Rather than waiting for the painful recognition that your organization has lost its way, examine your brand promise at least once every two years. Even if nothing changes, the process of reaffirming your brand can be powerful. Make sure that your brand promises are recognizable, believable, compelling, and well-understood by both customers and employees.

Start your brand marketing internally

Brands need to be understood and “owned” by the entire organization. It’s therefore critical for companies to invest heavily in communicating the brand value to everyone in the organization. Before BMO Financial Group’s new brand went live the firm launched an internal campaign, “Brilliant at the Basics,” which identified eight actions that every employee could take, including “our heads are up, not down,” “everyone pitches in…titles don’t matter,” and “help in choosing, not choices.” Employees were given a brand book that covered the brand principles, including a breakdown of what differed “tomorrow from today.” The launch kit for leaders and branch managers included a DVD and materials covering key messages, talking points, and anticipated questions and answers to prepare them to lead discussions with their teams.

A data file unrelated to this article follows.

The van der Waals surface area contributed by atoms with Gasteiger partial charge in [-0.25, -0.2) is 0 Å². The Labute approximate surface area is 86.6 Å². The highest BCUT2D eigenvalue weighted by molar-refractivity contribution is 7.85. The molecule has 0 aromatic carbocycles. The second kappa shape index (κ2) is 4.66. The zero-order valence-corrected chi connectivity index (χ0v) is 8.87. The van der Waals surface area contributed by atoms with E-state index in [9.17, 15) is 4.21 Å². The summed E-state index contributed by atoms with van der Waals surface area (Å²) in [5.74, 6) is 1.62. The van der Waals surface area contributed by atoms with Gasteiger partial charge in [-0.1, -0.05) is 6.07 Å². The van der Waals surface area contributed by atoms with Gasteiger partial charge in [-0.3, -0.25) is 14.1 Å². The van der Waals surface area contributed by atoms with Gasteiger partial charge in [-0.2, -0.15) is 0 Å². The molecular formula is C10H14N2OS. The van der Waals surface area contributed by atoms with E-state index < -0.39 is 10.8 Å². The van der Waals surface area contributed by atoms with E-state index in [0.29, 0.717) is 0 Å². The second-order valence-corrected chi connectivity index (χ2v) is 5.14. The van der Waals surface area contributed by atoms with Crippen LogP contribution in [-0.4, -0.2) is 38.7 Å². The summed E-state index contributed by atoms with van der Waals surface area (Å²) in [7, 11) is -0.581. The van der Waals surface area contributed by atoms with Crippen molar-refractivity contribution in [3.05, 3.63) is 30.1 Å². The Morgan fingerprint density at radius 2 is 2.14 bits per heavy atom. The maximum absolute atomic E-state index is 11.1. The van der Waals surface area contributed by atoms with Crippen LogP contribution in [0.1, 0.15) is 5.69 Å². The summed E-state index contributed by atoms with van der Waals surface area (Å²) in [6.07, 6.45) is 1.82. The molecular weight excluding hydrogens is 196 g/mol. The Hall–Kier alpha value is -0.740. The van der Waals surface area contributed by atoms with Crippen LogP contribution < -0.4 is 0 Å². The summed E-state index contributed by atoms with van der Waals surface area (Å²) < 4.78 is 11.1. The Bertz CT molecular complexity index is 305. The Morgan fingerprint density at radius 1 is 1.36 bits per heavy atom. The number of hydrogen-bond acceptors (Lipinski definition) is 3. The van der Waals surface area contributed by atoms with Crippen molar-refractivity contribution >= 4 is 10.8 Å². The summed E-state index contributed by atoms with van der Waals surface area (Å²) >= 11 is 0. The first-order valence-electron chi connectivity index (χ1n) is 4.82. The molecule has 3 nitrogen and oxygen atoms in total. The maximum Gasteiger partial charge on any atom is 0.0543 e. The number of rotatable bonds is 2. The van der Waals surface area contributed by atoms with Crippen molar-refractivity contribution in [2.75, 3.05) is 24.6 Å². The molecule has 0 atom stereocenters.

Bring customers to life with design personas

What makes Jennifer such an important customer to retail store chain Big Lots that CEO David Campisi would mention her several times on a single earnings call?  As it turns out, Jennifer isn’t really a customer, or even a real person. She’s a design persona, an archetype that represents a key customer segment.

Good design personas share these characteristics: